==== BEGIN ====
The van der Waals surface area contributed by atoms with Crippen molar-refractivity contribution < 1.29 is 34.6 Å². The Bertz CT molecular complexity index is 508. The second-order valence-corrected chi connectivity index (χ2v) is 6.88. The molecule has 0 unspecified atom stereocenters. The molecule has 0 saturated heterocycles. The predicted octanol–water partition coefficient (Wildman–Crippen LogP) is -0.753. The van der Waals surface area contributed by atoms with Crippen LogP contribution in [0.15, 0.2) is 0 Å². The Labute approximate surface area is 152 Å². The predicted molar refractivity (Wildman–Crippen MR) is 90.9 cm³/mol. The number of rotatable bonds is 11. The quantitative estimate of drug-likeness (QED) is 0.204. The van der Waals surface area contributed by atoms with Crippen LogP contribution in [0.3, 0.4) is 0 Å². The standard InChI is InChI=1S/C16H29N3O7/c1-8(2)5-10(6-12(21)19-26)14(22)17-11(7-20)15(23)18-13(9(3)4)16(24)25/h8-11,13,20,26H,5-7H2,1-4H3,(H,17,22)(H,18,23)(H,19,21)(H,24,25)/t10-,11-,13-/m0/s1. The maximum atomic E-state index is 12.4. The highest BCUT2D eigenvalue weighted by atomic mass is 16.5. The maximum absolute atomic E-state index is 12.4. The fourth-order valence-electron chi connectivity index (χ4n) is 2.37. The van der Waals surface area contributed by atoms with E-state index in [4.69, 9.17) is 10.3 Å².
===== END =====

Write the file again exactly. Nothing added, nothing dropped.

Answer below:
The van der Waals surface area contributed by atoms with Crippen molar-refractivity contribution < 1.29 is 34.6 Å². The Bertz CT molecular complexity index is 508. The second-order valence-corrected chi connectivity index (χ2v) is 6.88. The molecule has 0 unspecified atom stereocenters. The molecule has 0 saturated heterocycles. The predicted octanol–water partition coefficient (Wildman–Crippen LogP) is -0.753. The van der Waals surface area contributed by atoms with Crippen LogP contribution in [0.15, 0.2) is 0 Å². The Labute approximate surface area is 152 Å². The predicted molar refractivity (Wildman–Crippen MR) is 90.9 cm³/mol. The number of rotatable bonds is 11. The quantitative estimate of drug-likeness (QED) is 0.204. The van der Waals surface area contributed by atoms with Crippen LogP contribution in [0.3, 0.4) is 0 Å². The standard InChI is InChI=1S/C16H29N3O7/c1-8(2)5-10(6-12(21)19-26)14(22)17-11(7-20)15(23)18-13(9(3)4)16(24)25/h8-11,13,20,26H,5-7H2,1-4H3,(H,17,22)(H,18,23)(H,19,21)(H,24,25)/t10-,11-,13-/m0/s1. The maximum atomic E-state index is 12.4. The highest BCUT2D eigenvalue weighted by atomic mass is 16.5. The maximum absolute atomic E-state index is 12.4. The fourth-order valence-electron chi connectivity index (χ4n) is 2.37. The van der Waals surface area contributed by atoms with E-state index in [4.69, 9.17) is 10.3 Å².